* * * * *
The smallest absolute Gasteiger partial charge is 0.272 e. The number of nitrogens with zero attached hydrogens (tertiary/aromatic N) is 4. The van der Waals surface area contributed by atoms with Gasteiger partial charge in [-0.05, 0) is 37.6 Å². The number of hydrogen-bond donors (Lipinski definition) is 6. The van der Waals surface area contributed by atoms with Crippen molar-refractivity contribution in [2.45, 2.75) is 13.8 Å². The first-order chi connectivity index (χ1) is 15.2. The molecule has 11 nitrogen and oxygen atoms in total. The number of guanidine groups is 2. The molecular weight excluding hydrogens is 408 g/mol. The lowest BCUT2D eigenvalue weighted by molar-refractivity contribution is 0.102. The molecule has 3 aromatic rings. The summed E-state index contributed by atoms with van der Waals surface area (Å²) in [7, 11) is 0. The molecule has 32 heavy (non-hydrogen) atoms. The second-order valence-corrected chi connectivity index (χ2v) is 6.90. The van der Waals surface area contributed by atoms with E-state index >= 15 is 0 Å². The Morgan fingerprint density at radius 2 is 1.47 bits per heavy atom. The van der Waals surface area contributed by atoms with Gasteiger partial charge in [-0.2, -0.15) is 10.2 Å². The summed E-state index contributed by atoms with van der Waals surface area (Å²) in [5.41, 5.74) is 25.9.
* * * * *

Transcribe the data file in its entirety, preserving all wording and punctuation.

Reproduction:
The smallest absolute Gasteiger partial charge is 0.272 e. The number of nitrogens with zero attached hydrogens (tertiary/aromatic N) is 4. The van der Waals surface area contributed by atoms with Gasteiger partial charge in [-0.05, 0) is 37.6 Å². The number of hydrogen-bond donors (Lipinski definition) is 6. The van der Waals surface area contributed by atoms with Crippen molar-refractivity contribution in [2.45, 2.75) is 13.8 Å². The first-order chi connectivity index (χ1) is 15.2. The molecule has 11 nitrogen and oxygen atoms in total. The number of guanidine groups is 2. The molecular weight excluding hydrogens is 408 g/mol. The lowest BCUT2D eigenvalue weighted by molar-refractivity contribution is 0.102. The molecule has 3 aromatic rings. The summed E-state index contributed by atoms with van der Waals surface area (Å²) in [7, 11) is 0. The molecule has 32 heavy (non-hydrogen) atoms. The second-order valence-corrected chi connectivity index (χ2v) is 6.90. The van der Waals surface area contributed by atoms with E-state index >= 15 is 0 Å². The Morgan fingerprint density at radius 2 is 1.47 bits per heavy atom. The van der Waals surface area contributed by atoms with Gasteiger partial charge in [-0.2, -0.15) is 10.2 Å². The summed E-state index contributed by atoms with van der Waals surface area (Å²) in [5.41, 5.74) is 25.9.